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Old 11-04-2018, 06:10 PM
Sullinator Sullinator is offline
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Default Fm question

A perpetuity has payments of 1, 2, 1, 3, 1, 4, 1, 5,Ö Payments are made at the end of each year. You may assume an annual effective interest rate of 5%. Determine the present value I this perpetuity.
I know this problem was discussed before but Iím stuck. How do I do this? I set up my time line at time 1 payment is 1, time 2 payment is 2, time 3 payment is 1, time of 4 payment is 3, and so on. What do I do now?
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Old 11-04-2018, 06:36 PM
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I have the solution from infinite actuary where they split up the time lines but I don’t get why they did it that way because they didn’t explain it.
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Old 11-04-2018, 06:59 PM
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You have to split it up in ways you can evaluate. Here are two possibilities:

Payments of 1 every year, and payments of 1 at time 2, 2 at time 4, 3 at time 6, etc.

Or

Payments ok 1 at times 1, 3, 5, ..., and payments of 2 at time 2, 3 at time 4, 4 at time 6, etc

You ought to know how to evaluate any of those 4 patterns, and should be able to convince yourself that either way of splitting gives the same answer.
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Old 11-04-2018, 07:15 PM
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Quote:
Originally Posted by Gandalf View Post
You have to split it up in ways you can evaluate. Here are two possibilities:

Payments of 1 every year, and payments of 1 at time 2, 2 at time 4, 3 at time 6, etc.

Or

Payments ok 1 at times 1, 3, 5, ..., and payments of 2 at time 2, 3 at time 4, 4 at time 6, etc

You ought to know how to evaluate any of those 4 patterns, and should be able to convince yourself that either way of splitting gives the same answer.
So for the first option the reason you did that is because payments of 1 every year represents payments if we pretend there is no increase at all correct? And payments of 1 at time 2, 2 at time 4, 3 at time 6 represents the amount you increase by correct?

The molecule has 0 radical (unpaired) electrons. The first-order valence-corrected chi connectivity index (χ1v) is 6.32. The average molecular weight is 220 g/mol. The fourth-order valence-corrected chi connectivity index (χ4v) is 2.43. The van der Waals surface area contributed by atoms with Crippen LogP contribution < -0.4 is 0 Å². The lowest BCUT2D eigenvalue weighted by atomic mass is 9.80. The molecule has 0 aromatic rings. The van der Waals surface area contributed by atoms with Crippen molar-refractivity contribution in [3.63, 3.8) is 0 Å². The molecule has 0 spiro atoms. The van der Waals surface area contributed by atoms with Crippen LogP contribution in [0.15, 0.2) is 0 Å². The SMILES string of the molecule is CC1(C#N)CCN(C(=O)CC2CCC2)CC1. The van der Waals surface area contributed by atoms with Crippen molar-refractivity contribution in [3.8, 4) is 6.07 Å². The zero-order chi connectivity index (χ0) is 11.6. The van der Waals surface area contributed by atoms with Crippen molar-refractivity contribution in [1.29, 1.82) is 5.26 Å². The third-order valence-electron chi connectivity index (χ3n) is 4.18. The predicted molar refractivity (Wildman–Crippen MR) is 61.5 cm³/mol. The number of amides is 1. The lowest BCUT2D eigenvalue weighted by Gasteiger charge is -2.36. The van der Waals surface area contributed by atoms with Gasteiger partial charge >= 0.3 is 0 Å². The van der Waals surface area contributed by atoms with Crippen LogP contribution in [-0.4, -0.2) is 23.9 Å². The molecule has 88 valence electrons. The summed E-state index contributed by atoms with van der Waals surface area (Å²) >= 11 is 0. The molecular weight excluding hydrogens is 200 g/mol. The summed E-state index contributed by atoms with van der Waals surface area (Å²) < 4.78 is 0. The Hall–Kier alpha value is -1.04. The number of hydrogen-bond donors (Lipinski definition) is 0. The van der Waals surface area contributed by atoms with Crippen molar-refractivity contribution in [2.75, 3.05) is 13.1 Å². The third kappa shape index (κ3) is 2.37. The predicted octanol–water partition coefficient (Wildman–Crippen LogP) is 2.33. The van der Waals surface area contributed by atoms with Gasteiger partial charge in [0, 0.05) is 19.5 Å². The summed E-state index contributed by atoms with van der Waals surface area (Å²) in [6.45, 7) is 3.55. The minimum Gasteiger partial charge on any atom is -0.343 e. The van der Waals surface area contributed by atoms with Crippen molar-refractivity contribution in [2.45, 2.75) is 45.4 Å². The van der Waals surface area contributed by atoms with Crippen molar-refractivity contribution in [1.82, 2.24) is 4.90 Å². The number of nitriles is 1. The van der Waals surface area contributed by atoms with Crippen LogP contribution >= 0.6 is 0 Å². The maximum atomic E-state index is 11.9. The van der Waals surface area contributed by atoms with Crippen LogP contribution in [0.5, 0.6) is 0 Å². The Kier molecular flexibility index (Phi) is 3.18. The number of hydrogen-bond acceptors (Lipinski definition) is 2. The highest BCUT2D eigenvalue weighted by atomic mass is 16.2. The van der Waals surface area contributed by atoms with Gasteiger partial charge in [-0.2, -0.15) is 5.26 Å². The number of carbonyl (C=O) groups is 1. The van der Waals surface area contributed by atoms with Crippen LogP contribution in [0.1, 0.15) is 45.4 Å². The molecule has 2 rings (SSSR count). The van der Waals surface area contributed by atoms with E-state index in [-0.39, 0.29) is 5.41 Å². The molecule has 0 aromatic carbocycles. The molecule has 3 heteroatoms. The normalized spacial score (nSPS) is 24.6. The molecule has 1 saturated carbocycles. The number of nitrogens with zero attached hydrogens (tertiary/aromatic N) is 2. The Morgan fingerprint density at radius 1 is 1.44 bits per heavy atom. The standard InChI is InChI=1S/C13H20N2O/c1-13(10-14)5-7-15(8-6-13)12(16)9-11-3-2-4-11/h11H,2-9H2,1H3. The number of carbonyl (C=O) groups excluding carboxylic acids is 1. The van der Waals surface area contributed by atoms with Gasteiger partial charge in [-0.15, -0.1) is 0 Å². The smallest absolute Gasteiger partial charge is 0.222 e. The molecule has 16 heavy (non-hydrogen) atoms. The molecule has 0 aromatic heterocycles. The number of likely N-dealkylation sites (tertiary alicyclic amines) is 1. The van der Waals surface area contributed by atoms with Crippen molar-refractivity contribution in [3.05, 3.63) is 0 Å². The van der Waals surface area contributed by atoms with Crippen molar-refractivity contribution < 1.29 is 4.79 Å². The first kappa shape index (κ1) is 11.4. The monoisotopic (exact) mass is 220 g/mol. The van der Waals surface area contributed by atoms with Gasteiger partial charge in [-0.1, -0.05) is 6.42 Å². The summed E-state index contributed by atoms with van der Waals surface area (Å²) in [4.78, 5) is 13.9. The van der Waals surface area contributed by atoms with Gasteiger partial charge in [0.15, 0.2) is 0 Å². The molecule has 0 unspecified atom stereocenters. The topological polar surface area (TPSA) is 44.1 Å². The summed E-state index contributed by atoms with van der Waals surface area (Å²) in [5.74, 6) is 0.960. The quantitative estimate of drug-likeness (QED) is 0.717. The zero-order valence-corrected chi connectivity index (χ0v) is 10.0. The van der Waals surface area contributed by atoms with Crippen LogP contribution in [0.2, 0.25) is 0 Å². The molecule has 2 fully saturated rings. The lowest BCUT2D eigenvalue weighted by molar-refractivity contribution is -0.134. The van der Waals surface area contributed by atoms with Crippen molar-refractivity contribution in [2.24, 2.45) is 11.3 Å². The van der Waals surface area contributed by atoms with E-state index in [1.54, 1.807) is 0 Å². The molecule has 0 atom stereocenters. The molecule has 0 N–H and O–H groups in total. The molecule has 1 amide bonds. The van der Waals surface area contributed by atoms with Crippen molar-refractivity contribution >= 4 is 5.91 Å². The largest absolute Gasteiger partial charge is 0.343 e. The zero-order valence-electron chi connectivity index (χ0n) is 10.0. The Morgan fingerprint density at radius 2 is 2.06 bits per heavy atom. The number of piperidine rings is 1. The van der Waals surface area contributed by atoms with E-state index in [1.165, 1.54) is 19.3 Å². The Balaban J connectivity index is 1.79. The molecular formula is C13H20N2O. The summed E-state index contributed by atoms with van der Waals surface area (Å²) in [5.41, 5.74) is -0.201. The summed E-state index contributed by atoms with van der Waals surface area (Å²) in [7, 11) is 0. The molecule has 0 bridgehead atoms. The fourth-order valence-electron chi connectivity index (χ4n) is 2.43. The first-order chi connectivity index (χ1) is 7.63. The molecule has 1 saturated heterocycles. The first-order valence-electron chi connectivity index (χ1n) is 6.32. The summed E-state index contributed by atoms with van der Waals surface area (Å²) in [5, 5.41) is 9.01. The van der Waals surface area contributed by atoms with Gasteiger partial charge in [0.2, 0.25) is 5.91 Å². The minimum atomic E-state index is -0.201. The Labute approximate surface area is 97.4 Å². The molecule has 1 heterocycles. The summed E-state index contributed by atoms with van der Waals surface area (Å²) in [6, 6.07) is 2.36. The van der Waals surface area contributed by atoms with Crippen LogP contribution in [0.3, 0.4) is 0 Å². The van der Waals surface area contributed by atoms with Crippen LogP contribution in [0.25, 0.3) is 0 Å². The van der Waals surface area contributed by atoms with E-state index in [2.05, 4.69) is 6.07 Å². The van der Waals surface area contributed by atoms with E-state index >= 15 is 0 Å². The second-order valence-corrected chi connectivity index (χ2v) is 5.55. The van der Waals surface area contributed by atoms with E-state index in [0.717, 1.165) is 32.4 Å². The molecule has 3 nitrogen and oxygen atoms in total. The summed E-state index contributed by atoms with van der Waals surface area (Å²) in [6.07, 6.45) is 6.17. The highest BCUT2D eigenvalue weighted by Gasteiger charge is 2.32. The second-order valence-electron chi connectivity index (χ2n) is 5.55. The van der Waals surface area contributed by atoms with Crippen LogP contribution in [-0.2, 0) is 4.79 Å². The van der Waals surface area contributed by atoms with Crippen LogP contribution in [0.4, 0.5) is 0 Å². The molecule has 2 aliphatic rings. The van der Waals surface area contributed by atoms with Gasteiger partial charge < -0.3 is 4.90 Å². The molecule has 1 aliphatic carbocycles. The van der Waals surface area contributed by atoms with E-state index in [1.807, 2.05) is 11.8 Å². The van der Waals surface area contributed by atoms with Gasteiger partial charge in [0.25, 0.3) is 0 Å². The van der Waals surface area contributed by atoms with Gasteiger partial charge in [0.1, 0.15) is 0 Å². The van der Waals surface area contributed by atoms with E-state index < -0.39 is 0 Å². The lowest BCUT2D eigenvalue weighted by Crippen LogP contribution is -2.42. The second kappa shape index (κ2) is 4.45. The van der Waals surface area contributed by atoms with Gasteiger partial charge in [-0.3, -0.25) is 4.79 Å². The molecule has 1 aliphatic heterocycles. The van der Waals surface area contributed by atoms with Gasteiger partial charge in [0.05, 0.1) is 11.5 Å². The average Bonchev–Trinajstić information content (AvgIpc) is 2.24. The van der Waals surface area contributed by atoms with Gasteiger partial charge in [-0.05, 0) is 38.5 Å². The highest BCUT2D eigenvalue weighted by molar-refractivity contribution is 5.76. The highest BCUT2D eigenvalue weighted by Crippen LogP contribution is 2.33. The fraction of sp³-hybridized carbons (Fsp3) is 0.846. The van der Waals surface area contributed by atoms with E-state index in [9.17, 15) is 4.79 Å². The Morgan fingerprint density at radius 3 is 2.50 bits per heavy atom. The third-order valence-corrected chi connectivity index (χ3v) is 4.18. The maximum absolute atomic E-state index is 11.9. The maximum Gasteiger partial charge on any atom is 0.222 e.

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Old 11-04-2018, 07:39 PM
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Both splits are of one series with no increase at all, and a second series with increases every other year.

It is often helpful to break into a level series and an increasing series.
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Old 11-04-2018, 07:42 PM
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Quote:
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Both splits are of one series with no increase at all, and a second series with increases every other year.

It is often helpful to break into a level series and an increasing series.
Oh I see thanks.
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Old 11-04-2018, 07:42 PM
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For each option, you can decompose the ugly looking payment streams into simple, closed form solutions.

Option 1: Yes, you get 1 forever assuming no increases. The extra bit is an increasing perpetuity that bumps up every 2 years instead of every 1 year.

Option 2: This has similarities to option 1. You get 1 every 2 years forever and in the "off" years, you get an increasing perpetuity every 2 years.

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Last edited by Breadmaker; 11-04-2018 at 07:43 PM.. Reason: Ninja'd by Gandalf
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Old 11-04-2018, 08:16 PM
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Quote:
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For each option, you can decompose the ugly looking payment streams into simple, closed form solutions.

Option 1: Yes, you get 1 forever assuming no increases. The extra bit is an increasing perpetuity that bumps up every 2 years instead of every 1 year.

Option 2: This has similarities to option 1. You get 1 every 2 years forever and in the "off" years, you get an increasing perpetuity every 2 years.

Ninja'd.
Thanks.
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Old 11-04-2018, 08:27 PM
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Quote:
Originally Posted by Breadmaker View Post
For each option, you can decompose the ugly looking payment streams into simple, closed form solutions.

Option 1: Yes, you get 1 forever assuming no increases. The extra bit is an increasing perpetuity that bumps up every 2 years instead of every 1 year.

Option 2: This has similarities to option 1. You get 1 every 2 years forever and in the "off" years, you get an increasing perpetuity every 2 years.

Ninja'd.
You explained it better than the lecture video.
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Old 11-04-2018, 08:36 PM
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